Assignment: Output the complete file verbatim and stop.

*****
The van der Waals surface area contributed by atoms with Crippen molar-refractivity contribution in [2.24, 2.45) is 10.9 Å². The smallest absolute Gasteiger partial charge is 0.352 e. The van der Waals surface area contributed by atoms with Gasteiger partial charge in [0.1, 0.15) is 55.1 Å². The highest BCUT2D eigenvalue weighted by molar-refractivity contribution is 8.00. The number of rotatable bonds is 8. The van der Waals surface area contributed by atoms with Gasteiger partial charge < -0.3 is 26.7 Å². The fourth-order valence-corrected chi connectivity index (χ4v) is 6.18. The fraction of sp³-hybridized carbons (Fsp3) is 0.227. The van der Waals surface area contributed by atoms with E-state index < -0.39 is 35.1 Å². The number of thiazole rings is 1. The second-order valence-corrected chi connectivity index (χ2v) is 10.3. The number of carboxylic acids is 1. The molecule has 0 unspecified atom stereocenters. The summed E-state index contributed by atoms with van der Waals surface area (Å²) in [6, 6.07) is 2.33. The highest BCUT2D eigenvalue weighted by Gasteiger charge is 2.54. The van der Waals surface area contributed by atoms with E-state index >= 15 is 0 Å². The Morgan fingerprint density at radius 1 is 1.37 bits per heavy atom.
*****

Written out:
The van der Waals surface area contributed by atoms with Crippen molar-refractivity contribution in [2.24, 2.45) is 10.9 Å². The smallest absolute Gasteiger partial charge is 0.352 e. The van der Waals surface area contributed by atoms with Gasteiger partial charge in [0.1, 0.15) is 55.1 Å². The highest BCUT2D eigenvalue weighted by molar-refractivity contribution is 8.00. The number of rotatable bonds is 8. The van der Waals surface area contributed by atoms with Gasteiger partial charge < -0.3 is 26.7 Å². The fourth-order valence-corrected chi connectivity index (χ4v) is 6.18. The fraction of sp³-hybridized carbons (Fsp3) is 0.227. The van der Waals surface area contributed by atoms with E-state index < -0.39 is 35.1 Å². The number of thiazole rings is 1. The second-order valence-corrected chi connectivity index (χ2v) is 10.3. The number of carboxylic acids is 1. The molecule has 0 unspecified atom stereocenters. The summed E-state index contributed by atoms with van der Waals surface area (Å²) in [6, 6.07) is 2.33. The highest BCUT2D eigenvalue weighted by Gasteiger charge is 2.54. The van der Waals surface area contributed by atoms with E-state index >= 15 is 0 Å². The Morgan fingerprint density at radius 1 is 1.37 bits per heavy atom.